Basic Peewee Application

Peewee Install requirements

$ python3 -m venv pymyenv
$ . pymyenv/bin/activate
$ pip install flask-security-too peewee bcrypt

Peewee Application

The following code sample illustrates how to get started as quickly as possible using Peewee:

import os

from flask import Flask, render_template
from playhouse.flask_utils import FlaskDB
from peewee import *
from flask_security import Security, PeeweeUserDatastore, \
    UserMixin, RoleMixin, auth_required, hash_password

# Create app
app = Flask(__name__)
app.config['DEBUG'] = True

# Generate a nice key using secrets.token_urlsafe()
app.config['SECRET_KEY'] = os.environ.get("SECRET_KEY", 'pf9Wkove4IKEAXvy-cQkeDPhv9Cb3Ag-wyJILbq_dFw')
# Bcrypt is set as default SECURITY_PASSWORD_HASH, which requires a salt
# Generate a good salt using: secrets.SystemRandom().getrandbits(128)
app.config['SECURITY_PASSWORD_SALT'] = os.environ.get("SECURITY_PASSWORD_SALT", '146585145368132386173505678016728509634')

app.config['DATABASE'] = {
    'name': 'example.db',
    'engine': 'peewee.SqliteDatabase',
}

# Create database connection object
db = FlaskDB(app)

class Role(RoleMixin, db.Model):
    name = CharField(unique=True)
    description = TextField(null=True)
    permissions = TextField(null=True)

# N.B. order is important since db.Model also contains a get_id() -
# we need the one from UserMixin.
class User(UserMixin, db.Model):
    email = TextField()
    password = TextField()
    active = BooleanField(default=True)
    fs_uniquifier = TextField(null=False)
    confirmed_at = DateTimeField(null=True)

class UserRoles(db.Model):
    # Because peewee does not come with built-in many-to-many
    # relationships, we need this intermediary class to link
    # user to roles.
    user = ForeignKeyField(User, related_name='roles')
    role = ForeignKeyField(Role, related_name='users')
    name = property(lambda self: self.role.name)
    description = property(lambda self: self.role.description)

    def get_permissions(self):
        return self.role.get_permissions()

# Setup Flask-Security
user_datastore = PeeweeUserDatastore(db, User, Role, UserRoles)
security = Security(app, user_datastore)

# Create a user to test with
@app.before_first_request
def create_user():
    for Model in (Role, User, UserRoles):
        Model.drop_table(fail_silently=True)
        Model.create_table(fail_silently=True)
    if not user_datastore.find_user(email="test@me.com"):
        user_datastore.create_user(email="test@me.com", password=hash_password("password"))

# Views
@app.route('/')
@auth_required()
def home():
    return render_template('index.html')

if __name__ == '__main__':
    app.run()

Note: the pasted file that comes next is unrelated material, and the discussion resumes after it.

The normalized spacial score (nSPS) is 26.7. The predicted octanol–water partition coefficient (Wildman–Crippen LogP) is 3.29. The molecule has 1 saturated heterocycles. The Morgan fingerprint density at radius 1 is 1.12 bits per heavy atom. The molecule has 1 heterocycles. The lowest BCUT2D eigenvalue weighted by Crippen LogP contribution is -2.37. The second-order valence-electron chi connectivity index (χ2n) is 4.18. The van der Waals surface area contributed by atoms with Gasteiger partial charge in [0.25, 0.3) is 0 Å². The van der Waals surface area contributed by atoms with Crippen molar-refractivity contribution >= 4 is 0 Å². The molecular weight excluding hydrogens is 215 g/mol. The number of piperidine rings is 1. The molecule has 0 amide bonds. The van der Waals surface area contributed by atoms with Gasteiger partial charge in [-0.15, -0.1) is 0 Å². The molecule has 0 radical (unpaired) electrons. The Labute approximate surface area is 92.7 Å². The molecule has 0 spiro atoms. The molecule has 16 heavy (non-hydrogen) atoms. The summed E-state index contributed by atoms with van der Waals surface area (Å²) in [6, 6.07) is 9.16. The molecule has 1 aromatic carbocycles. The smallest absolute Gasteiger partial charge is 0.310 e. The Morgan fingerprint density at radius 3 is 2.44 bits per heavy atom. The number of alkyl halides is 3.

Mail Configuration

Flask-Security integrates with an outgoing mail service via the mail_util_cls which is part of initial configuration. The default class flask_security.MailUtil utilizes the Flask-Mail package. Be sure to add flask_mail to your requirements.txt.

The following code illustrates a basic setup, which could be added to the basic application code in the previous section:

# At top of file
from flask_mail import Mail

# After 'Create app'
app.config['MAIL_SERVER'] = 'smtp.example.com'
app.config['MAIL_PORT'] = 465
app.config['MAIL_USE_SSL'] = False
app.config['MAIL_USE_TLS'] = True
app.config['MAIL_USERNAME'] = 'username'
app.config['MAIL_PASSWORD'] = 'password'
mail = Mail(app)

To learn more about the various Flask-Mail settings to configure it to work with your particular email server configuration, please see the Flask-Mail documentation.

Proxy Configuration

The user tracking features need an additional configuration in HTTP proxy environment. The following code illustrates a setup with a single HTTP proxy in front of the web application:

# At top of file
from werkzeug.middleware.proxy_fix import ProxyFix

# After 'Create app'
app.wsgi_app = ProxyFix(app.wsgi_app, x_for=1)

To learn more about the ProxyFix middleware, please see the Werkzeug documentation.

Unit Testing Your Application

As soon as you add any of the Flask-Security decorators to your API endpoints, it can be frustrating to unit test your basic routing (and roles and permissions). Without getting into the argument of the difference between unit tests and integration tests - you can approach testing in 2 ways:

  • ‘Pure’ unit test - mocking out all lower level objects (such as the data store)

  • Complete app with in-memory/temporary DB (with little or no mocking).

Look in the Flask-Security repo examples directory for actual code that implements the first approach.

You also might want to set the following configurations in your conftest.py:

app.config["WTF_CSRF_ENABLED"] = False
# Our test emails/domain isn't necessarily valid
app.config["SECURITY_EMAIL_VALIDATOR_ARGS"] = {"check_deliverability": False}
# Make this plaintext for most tests - reduces unit test time by 50%
app.config["SECURITY_PASSWORD_HASH"] = "plaintext"